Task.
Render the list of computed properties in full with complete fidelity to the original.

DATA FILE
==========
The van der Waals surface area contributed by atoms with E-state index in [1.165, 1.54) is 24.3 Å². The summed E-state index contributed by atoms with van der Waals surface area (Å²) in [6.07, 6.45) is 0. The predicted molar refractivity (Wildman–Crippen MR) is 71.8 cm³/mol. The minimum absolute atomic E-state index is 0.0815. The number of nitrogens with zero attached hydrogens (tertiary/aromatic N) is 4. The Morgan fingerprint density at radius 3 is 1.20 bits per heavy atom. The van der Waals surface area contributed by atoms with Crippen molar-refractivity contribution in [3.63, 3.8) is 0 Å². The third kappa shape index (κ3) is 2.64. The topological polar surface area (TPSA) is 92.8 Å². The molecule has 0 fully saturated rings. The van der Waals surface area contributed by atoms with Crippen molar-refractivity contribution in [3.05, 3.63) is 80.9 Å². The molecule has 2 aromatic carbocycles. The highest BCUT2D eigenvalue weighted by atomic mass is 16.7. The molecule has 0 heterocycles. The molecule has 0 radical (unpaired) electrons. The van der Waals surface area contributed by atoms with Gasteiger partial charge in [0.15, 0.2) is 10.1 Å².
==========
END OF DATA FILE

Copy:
The van der Waals surface area contributed by atoms with E-state index in [1.165, 1.54) is 24.3 Å². The summed E-state index contributed by atoms with van der Waals surface area (Å²) in [6.07, 6.45) is 0. The predicted molar refractivity (Wildman–Crippen MR) is 71.8 cm³/mol. The minimum absolute atomic E-state index is 0.0815. The number of nitrogens with zero attached hydrogens (tertiary/aromatic N) is 4. The Morgan fingerprint density at radius 3 is 1.20 bits per heavy atom. The van der Waals surface area contributed by atoms with Crippen molar-refractivity contribution in [3.63, 3.8) is 0 Å². The third kappa shape index (κ3) is 2.64. The topological polar surface area (TPSA) is 92.8 Å². The molecule has 0 fully saturated rings. The van der Waals surface area contributed by atoms with Crippen molar-refractivity contribution in [3.05, 3.63) is 80.9 Å². The molecule has 2 aromatic carbocycles. The highest BCUT2D eigenvalue weighted by atomic mass is 16.7. The molecule has 0 heterocycles. The molecule has 0 radical (unpaired) electrons. The van der Waals surface area contributed by atoms with Gasteiger partial charge in [0.15, 0.2) is 10.1 Å².